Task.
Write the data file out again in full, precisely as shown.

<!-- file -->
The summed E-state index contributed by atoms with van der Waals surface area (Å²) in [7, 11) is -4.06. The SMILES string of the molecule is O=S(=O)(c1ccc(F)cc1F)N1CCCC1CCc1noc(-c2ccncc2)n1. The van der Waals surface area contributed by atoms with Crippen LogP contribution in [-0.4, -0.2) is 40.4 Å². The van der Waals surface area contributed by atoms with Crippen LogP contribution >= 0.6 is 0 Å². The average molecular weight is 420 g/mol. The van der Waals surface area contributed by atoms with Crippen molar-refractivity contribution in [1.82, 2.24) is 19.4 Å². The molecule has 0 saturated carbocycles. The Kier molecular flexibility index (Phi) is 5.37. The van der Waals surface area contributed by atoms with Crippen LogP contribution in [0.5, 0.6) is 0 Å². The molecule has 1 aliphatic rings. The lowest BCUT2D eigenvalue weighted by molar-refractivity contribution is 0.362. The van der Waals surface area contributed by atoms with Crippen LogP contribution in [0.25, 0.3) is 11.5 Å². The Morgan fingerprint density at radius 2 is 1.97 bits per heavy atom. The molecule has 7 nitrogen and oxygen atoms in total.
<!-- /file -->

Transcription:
The summed E-state index contributed by atoms with van der Waals surface area (Å²) in [7, 11) is -4.06. The SMILES string of the molecule is O=S(=O)(c1ccc(F)cc1F)N1CCCC1CCc1noc(-c2ccncc2)n1. The van der Waals surface area contributed by atoms with Crippen LogP contribution in [-0.4, -0.2) is 40.4 Å². The van der Waals surface area contributed by atoms with Crippen LogP contribution >= 0.6 is 0 Å². The average molecular weight is 420 g/mol. The van der Waals surface area contributed by atoms with Crippen molar-refractivity contribution in [1.82, 2.24) is 19.4 Å². The molecule has 0 saturated carbocycles. The Kier molecular flexibility index (Phi) is 5.37. The van der Waals surface area contributed by atoms with Crippen LogP contribution in [0.5, 0.6) is 0 Å². The molecule has 1 aliphatic rings. The lowest BCUT2D eigenvalue weighted by molar-refractivity contribution is 0.362. The van der Waals surface area contributed by atoms with Crippen LogP contribution in [0.25, 0.3) is 11.5 Å². The Morgan fingerprint density at radius 2 is 1.97 bits per heavy atom. The molecule has 7 nitrogen and oxygen atoms in total.